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Selenium, Zinc and Iron Status of Pregnant Women and Zinc Content of Selected Traditional Foods in Obio-Akpor L.G.A Rivers State, Nigeria

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Selenium, Zinc and Iron Status of Pregnant Women and Zinc Content of Selected Traditional Foods in Obio-Akpor L.G.A Rivers State, Nigeria.


The study was designed to have both survey and biochemical components. Three communities were selected randomly from twelve communities in the Obio-Akpor local government area.

The sample size was calculated using the maternal mortality ratio for pregnant women in Nigeria which was 30%.

Two hundred pregnant women were purposively selected from health care centers, public and private clinics providing ante-natal care, and from traditional birth attendants and local delivery homes.

The survey component assessed the socio-economic and demographic characteristics of the respondents using a structured questionnaire to collect information on mothers’ age, pregnancy age, number of deliveries, education, occupation, food frequency consumption, weighed food intake, and clinical signs of malnutrition.

The biochemical assessment was carried out using standard procedures in assessing iron, selenium, and zinc status of pregnant women and zinc content of selected traditional foods consumed in Obio-Akpor LGA.

Serum iron, selenium, and zinc were determined using atomic absorption spectrometry model number Buck 210/11. The analytical procedures of the Association of the Official Analytical Chemists were used for the proximate composition and mineral composition of the traditional foods.

The questionnaire was coded and entered into the computer using the Statistical Package for Social Sciences (SPSS) version 16.

The data were analyzed using descriptive statistics. Chi-square analysis and Pearson’s correlation were used to identify variables that had a significant role in influencing micronutrient (iron, selenium, and zinc) status.

The study showed that 40% of the pregnant women were iron deficient and 97.3% were zinc deficient. No case of selenium deficiency was identified in the present study.

Occupation of women, pregnancy age, and ‘‘who receives the best portion of food” had a significant (P<0.05) association with the iron and zinc status of the pregnant women.

There was a significant (P<0.05) association between iron status and signs and symptoms of iron deficiency namely weakness and reduced physical activity.

There was a significant (c2 = 39.304; P= 0.05) association between education and occupation. Educational
status significantly (c2 =44.475; P=0.05) differed with age at marriage. Educational status and number of children was equally highly significant (c2 =32.024; P=0.05).

There was a positive association between income and availability of money to purchase food (c2 =17.240; P= 0.05). Occupation and availability of money to purchase food also had a positive relationship (c2=16.808; P=0.05).

There was a positive association between weakness and fatigue (r=0.355; P<0.05); weakness and reduced physical activity (r=0.351; P< 0.05) in relation to iron: loss of appetite and diarrhea (r=0.157; P<0.05) in relation to zinc.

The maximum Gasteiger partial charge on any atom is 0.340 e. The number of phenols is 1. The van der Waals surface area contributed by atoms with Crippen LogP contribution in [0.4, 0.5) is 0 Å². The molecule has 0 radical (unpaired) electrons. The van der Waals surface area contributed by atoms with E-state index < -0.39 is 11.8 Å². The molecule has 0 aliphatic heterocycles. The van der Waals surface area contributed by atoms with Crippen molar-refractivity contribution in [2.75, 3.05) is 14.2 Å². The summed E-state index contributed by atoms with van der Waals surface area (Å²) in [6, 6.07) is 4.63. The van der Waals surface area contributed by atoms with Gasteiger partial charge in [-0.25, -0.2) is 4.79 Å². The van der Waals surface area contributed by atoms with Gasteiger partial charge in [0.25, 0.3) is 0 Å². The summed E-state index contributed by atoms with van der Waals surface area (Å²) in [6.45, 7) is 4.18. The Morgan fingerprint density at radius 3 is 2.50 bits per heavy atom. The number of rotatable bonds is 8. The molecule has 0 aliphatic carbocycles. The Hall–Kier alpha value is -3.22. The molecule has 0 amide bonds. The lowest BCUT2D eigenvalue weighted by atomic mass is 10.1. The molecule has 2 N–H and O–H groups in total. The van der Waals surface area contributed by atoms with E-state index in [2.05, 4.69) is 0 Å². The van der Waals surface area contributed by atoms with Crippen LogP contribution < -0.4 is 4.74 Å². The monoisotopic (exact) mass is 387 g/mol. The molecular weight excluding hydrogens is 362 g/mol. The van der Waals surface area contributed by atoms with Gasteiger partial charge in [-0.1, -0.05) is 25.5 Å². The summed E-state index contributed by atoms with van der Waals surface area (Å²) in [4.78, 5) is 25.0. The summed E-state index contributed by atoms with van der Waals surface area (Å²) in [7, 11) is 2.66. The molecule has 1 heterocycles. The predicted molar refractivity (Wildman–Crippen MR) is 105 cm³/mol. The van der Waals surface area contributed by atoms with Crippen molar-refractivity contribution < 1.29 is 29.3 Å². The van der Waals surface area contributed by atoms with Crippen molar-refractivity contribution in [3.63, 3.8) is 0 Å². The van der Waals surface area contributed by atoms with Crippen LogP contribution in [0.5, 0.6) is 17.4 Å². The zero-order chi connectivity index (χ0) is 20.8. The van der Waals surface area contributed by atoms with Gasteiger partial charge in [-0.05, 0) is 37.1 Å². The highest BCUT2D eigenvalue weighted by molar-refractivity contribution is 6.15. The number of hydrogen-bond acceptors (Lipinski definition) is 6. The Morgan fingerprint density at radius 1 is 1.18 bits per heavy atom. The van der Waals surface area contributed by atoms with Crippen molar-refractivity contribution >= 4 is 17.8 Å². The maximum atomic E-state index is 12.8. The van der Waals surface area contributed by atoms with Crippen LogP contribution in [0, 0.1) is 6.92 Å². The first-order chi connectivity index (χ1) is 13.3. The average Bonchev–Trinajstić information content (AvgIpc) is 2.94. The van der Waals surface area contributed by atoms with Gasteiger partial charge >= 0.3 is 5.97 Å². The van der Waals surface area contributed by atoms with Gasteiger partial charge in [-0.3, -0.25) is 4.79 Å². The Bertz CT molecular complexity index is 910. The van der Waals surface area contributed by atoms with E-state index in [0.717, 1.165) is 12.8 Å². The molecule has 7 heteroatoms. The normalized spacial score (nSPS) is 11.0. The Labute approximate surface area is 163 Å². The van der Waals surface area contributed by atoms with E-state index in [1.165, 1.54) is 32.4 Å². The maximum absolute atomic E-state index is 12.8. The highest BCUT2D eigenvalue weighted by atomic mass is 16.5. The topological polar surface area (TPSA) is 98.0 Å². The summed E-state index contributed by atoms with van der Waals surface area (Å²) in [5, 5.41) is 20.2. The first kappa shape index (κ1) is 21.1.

The mineral composition of zinc in the foods ranged from figures 4.37mg/100g (shark fish) to 55.55mg/100g (oysters).

The iron contents of the foods ranged from shark fish (2.91mg/100g) to sardine fish (14.93mg/100g). When compared with FAO/WHO requirement values, the pregnant women had lower dietary intakes of nutrients crucial in pregnancy such as zinc (72.9%), niacin (74.11%), thiamin (78.567%), riboflavin (87.85%), and calcium (96.99%).

There were differences in food consumption patterns among pregnant women, indicating that the foods consumed were determined by availability, affordability, and seasonality.


TITLE PAGE————————————————————————-i
APPROVAL PAGE—————————————————————–ii
CERTIFICATION PAGE——————————————————– -iii
LIST OF TABLES——————————————————————-x
LIST OF FIGURES—————————————————————-xii


1.0 INTRODUCTION————————————————————– 1
1.1 Background to the study—————————————————— 1
1.2 Statement of problem——————————————————— 3
1.3 Objectives———————————————————————- 5
1.4 Significance of the study—————————————————– 5


2.0 LITERATURE REVIEW —————————————————- 7
2.1 Nutrition and pregnancy—————————————————- 7
2.1.1 Improving pregnancy outcomes through nutrition———————– 8
2.1.2 Importance of micronutrient nutrition in reproductive health———- 9
2.2 Micronutrients and pregnancy——————————————— 10
2.3 Maternal morbidity ———————————————————- 11
2.3.1 Maternal mortality ———————————————————– 13
2.3.2 Distribution of maternal mortality —————————————– 14
2.3.3 Causes of maternal deaths ————————————————– 16
2.3.4 Effect of Nutrition on Maternal morbidity and mortality—————- 16
2.4 Nutrition throughout the life cycle—————————————– 18
2.5.0 Iron—————————————————————————– 19
2.5.1 Dietary sources of iron——————————————————- 20
2.5.2 Absorption and utilization of iron—————————————— 20
2.5.3 Iron requirements in pregnancy——————————————– 21
2.5.4 Iron deficiency————————————————————— 22
2.6.0 Anaemia and maternal mortality——————————————- 23
2.7.0 Selenium ———————————————————————- 25
2.7.1 Dietary sources of selenium————————————————- 26
2.7.2 Absorption and utilization of selenium———————————— 26
2.7.3 Selenium requirements in pregnancy————————————– 27
2.7.4 Selenium deficiency——————————————————— 27
2.8.0 Zinc—————————————————————————- 28
2.8.1 Dietary sources of zinc——————————————————- 28
2.8.2 Absorption and utilization of zinc—————————————— 29
2.8.3 Zinc requirements in pregnancy——————————————– 30
2.8.4 Zinc deficiency—————————————————————- 30